Any quirky secrets/ rituals/ silly thoughts that help you show up to honouring your creative self?

Well to be honest I call on the Muses, even mentioning them somehow makes me feel mischievous.   Sometimes I just think of Bea Silly and that helps me do something.   In the morning, I  give myself 5 mins and  just ‘colour in.’  I doodle while on the phone at work.. and this is something new for me and it feels good.  I love it when I go to meet someone and they are late because I get my wee book out and pen and doodle.  I have started getting there earlier so I can play.

Creative planning

Ever feel like you don’t exactly ‘fit in’ in this world?

To be honest I feel like that more and more – ha ha-  and yet I feel like I am fitting with me more and more.   I still step back from many things because I don’t want to be influenced to fit.  What I am noticing  is now that I try to not make myself fit in I am in my bliss and the better my energy is.  I am getting known for well being, having fun and laughing.   I now speak my truth more and have written approximately 4 articles for my Professions newsletter that are a little different.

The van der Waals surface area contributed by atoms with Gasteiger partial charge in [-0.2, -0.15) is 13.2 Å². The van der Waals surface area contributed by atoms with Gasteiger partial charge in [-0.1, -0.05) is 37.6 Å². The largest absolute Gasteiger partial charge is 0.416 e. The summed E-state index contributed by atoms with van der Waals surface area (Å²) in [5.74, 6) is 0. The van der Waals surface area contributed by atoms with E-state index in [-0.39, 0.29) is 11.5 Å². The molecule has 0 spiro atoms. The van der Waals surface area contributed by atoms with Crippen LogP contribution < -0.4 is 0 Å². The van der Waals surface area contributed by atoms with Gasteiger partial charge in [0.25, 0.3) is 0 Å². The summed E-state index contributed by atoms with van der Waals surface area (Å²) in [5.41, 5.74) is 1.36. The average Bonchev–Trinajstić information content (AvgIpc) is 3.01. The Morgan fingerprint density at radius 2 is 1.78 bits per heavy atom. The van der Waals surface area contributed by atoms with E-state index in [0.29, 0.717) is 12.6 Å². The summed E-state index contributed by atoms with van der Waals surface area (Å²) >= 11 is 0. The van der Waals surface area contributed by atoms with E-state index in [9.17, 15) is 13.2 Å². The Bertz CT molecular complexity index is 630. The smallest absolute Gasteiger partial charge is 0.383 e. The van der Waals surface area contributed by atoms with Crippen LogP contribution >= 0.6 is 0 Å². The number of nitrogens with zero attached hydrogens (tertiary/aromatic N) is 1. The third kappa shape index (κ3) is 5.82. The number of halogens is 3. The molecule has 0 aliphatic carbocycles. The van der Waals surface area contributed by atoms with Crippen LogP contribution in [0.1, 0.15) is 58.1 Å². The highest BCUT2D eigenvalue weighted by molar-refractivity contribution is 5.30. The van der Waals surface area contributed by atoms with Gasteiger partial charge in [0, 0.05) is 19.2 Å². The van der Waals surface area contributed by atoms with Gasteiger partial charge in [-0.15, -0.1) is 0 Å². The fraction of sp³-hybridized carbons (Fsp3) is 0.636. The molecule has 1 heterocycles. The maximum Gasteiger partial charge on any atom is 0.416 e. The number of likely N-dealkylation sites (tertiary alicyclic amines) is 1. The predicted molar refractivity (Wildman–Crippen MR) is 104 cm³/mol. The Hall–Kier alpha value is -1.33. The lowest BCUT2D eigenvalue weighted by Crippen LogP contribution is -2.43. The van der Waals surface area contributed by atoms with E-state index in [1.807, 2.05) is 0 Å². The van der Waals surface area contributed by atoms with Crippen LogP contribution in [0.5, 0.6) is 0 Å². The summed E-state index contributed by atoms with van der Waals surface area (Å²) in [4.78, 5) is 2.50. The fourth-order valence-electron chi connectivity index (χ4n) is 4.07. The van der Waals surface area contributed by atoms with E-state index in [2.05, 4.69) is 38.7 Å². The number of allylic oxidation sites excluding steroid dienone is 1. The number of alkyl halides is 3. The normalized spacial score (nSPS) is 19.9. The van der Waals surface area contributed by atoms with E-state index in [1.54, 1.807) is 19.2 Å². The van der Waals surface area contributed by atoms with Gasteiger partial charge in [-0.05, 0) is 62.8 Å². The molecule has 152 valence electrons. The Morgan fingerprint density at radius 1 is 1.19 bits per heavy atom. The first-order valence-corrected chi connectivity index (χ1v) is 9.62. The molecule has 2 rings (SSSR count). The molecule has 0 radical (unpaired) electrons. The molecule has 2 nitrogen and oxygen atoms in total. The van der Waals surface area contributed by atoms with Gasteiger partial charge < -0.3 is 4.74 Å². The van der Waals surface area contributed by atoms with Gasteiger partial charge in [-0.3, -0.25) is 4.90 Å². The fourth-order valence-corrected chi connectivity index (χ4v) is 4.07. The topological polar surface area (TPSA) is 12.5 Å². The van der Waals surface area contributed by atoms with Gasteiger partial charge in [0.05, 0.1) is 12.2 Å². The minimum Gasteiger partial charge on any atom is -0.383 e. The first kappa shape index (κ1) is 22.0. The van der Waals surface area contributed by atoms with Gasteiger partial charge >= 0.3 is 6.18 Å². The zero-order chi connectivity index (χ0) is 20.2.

My muse tribe has shown me that I can be who I am and they are who they are and it works, albeit scary at times.  I guess I feel like I belong to this tribe without the strings.  It feels more spiritual and bigger than anything I have ever known.  What I know is that I am surrounded by like minded people  like you, KMCC tribe, my husband, friends, acquaintances.  I have been approached by a couple of other people just because I am who I am.  I feel now it is more important to absolutely belong to your ‘self’  and the ripple effects are absolutely amazing.